Commit to Action: The difference between the person who dreams big and the person who makes that dream come true is action. Years ago, I worked for a guy who managed by spreadsheet. He had a tracker for everything—an expense tracker, an attendance tracker, a pending sales tracker, a daily sales call tracker—his team was so busy filling out Excel spreadsheets very little else was done. Since the trackers only mattered to him because the organization was focused on results; he was my manager for a very short time. A classic case of analysis paralysis. This is not to say that you haven’t planned to change jobs or dreamed of your exit plan from work; you may have been doing that for years. If taking the action step is hard for you—create or join an accountability group, enlist a career coach or work with a trusted mentor. At the very minimum, every day take step toward your dream no matter how small.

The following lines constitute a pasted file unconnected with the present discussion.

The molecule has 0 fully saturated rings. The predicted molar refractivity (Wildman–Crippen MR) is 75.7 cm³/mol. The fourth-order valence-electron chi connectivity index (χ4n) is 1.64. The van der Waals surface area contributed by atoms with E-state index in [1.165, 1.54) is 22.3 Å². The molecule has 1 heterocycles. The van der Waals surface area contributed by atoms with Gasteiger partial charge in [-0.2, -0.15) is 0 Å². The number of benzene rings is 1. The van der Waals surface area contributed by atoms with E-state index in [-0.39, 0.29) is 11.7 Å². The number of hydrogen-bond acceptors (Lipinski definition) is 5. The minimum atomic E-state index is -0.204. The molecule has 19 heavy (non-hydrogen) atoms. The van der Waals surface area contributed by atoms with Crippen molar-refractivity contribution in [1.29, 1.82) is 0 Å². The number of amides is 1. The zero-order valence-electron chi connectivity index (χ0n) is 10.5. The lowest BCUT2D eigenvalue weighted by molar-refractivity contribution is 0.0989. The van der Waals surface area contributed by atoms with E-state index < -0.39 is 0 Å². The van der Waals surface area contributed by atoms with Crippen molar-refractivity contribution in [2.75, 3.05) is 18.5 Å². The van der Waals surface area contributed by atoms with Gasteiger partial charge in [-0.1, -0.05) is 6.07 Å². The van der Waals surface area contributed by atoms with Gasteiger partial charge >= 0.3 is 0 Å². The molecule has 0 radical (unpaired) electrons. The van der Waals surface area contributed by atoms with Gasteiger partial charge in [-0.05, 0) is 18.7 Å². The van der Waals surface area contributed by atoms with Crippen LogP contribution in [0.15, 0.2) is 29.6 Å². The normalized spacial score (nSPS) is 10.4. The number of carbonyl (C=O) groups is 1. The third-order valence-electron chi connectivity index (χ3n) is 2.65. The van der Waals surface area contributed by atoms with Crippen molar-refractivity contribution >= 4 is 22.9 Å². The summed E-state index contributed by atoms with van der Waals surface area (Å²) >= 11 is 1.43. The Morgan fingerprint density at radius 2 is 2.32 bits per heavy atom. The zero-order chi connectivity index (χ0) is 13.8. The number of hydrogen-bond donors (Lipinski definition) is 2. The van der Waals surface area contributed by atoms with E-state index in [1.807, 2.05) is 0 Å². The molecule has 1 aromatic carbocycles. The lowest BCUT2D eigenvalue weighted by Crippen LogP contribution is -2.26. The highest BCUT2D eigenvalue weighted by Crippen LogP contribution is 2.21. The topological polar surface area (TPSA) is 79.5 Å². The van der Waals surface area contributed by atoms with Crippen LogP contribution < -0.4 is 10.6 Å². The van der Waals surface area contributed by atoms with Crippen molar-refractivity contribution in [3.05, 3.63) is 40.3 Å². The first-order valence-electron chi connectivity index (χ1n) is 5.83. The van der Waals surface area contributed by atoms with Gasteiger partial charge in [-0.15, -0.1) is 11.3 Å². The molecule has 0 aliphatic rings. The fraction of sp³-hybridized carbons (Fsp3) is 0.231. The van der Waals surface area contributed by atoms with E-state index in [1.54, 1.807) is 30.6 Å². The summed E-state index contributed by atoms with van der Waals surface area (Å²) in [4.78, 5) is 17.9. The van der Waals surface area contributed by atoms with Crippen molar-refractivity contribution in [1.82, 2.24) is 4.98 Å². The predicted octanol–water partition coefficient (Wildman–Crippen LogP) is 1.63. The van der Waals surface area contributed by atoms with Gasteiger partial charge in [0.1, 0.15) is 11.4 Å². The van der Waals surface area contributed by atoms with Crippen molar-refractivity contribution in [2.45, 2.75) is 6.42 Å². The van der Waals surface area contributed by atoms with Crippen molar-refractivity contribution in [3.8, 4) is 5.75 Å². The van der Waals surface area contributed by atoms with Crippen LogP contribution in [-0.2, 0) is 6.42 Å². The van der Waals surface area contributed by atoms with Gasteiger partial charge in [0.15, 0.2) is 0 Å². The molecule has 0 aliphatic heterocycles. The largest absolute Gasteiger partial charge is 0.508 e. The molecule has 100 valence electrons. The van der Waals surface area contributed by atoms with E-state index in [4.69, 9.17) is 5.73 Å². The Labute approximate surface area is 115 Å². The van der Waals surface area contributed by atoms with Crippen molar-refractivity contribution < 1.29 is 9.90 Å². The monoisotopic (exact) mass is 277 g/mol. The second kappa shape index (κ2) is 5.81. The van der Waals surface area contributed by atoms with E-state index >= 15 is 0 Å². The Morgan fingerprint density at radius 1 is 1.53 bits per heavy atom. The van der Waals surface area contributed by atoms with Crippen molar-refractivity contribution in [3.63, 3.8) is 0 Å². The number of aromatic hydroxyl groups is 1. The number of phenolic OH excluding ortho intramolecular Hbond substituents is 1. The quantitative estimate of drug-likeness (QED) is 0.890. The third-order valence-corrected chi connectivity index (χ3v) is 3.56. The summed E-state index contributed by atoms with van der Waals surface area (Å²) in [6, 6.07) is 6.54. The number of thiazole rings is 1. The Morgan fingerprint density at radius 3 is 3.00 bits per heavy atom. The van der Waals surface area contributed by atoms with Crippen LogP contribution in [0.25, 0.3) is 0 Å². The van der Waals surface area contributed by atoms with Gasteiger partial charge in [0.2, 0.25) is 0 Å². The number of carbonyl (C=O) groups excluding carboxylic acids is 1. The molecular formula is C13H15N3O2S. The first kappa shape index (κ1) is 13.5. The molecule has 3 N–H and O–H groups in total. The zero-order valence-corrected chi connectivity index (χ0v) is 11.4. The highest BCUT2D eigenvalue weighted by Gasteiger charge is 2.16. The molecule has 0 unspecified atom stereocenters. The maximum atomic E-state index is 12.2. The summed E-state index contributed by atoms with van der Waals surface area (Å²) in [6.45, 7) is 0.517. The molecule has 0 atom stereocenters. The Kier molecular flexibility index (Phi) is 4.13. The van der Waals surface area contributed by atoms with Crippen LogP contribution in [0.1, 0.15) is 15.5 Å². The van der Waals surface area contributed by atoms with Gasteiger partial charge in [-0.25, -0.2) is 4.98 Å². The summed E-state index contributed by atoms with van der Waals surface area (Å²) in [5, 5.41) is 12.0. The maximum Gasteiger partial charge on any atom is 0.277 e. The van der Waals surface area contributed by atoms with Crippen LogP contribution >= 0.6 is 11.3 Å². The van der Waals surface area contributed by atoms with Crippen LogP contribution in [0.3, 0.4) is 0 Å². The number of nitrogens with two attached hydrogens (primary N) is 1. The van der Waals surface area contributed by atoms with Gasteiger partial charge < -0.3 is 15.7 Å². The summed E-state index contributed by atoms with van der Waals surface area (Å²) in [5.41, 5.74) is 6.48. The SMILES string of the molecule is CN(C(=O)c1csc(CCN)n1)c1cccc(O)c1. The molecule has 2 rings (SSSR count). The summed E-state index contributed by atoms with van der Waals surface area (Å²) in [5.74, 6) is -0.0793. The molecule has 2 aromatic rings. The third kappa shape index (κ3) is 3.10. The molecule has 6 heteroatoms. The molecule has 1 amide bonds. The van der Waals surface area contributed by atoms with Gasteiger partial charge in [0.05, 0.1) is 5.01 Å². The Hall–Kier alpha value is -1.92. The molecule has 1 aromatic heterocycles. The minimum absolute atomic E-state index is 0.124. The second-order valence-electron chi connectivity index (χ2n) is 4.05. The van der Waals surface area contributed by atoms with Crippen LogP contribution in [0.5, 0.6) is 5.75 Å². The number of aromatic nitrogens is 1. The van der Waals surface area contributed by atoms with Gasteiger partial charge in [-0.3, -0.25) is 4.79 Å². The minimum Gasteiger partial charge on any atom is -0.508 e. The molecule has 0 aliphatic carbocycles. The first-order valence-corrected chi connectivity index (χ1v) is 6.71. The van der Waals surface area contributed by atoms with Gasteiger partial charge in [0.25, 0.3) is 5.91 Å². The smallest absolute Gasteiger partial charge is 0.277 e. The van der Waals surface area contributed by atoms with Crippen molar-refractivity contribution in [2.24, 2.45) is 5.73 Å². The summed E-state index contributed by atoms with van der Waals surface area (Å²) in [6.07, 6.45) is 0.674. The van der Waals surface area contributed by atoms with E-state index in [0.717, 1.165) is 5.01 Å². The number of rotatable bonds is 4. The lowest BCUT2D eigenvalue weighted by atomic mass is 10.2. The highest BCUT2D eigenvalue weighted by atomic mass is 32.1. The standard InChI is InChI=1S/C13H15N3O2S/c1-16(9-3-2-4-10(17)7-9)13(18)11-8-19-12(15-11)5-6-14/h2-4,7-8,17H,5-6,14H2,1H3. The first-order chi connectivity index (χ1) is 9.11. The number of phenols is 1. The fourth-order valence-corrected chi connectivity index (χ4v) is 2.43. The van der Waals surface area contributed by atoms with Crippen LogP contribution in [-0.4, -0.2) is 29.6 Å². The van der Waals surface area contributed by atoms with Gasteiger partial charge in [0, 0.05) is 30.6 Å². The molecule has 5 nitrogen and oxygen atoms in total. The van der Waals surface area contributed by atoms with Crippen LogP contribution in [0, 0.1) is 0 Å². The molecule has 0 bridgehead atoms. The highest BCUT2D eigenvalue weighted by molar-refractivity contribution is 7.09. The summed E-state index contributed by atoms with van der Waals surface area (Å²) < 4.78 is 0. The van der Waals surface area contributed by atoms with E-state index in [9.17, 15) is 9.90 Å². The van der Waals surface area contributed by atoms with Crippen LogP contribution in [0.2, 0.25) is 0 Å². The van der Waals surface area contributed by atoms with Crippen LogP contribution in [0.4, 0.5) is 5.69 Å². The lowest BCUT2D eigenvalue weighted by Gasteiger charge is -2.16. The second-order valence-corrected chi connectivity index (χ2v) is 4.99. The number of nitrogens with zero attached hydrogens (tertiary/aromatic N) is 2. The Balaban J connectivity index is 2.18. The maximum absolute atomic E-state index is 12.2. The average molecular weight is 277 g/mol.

Inspire Yourself: Did Nelson Mandela dream he could be President of South Africa while he spent 27 years in prison? When J.K. Rowling was an unemployed single mother on public assistance and her manuscript was consistently rejected for over a year; did she think Harry Potter would make her the first billionaire writer? Ursula Burns is not a household name but she’s the little girl who grew up in a New York housing project with a single mother working two jobs that became the first Black woman in America to become CEO of a Fortune 500 company. She has led Xerox for the past five years. Do whatever it takes for you to become inspired- visit with inspiring people, listen to motivational speakers or music that pumps you up. I have podcasts of interesting TED Talks I listen to in my car, audio books and of course, great collections of music. Who or what inspires you and how can you tap into that energy?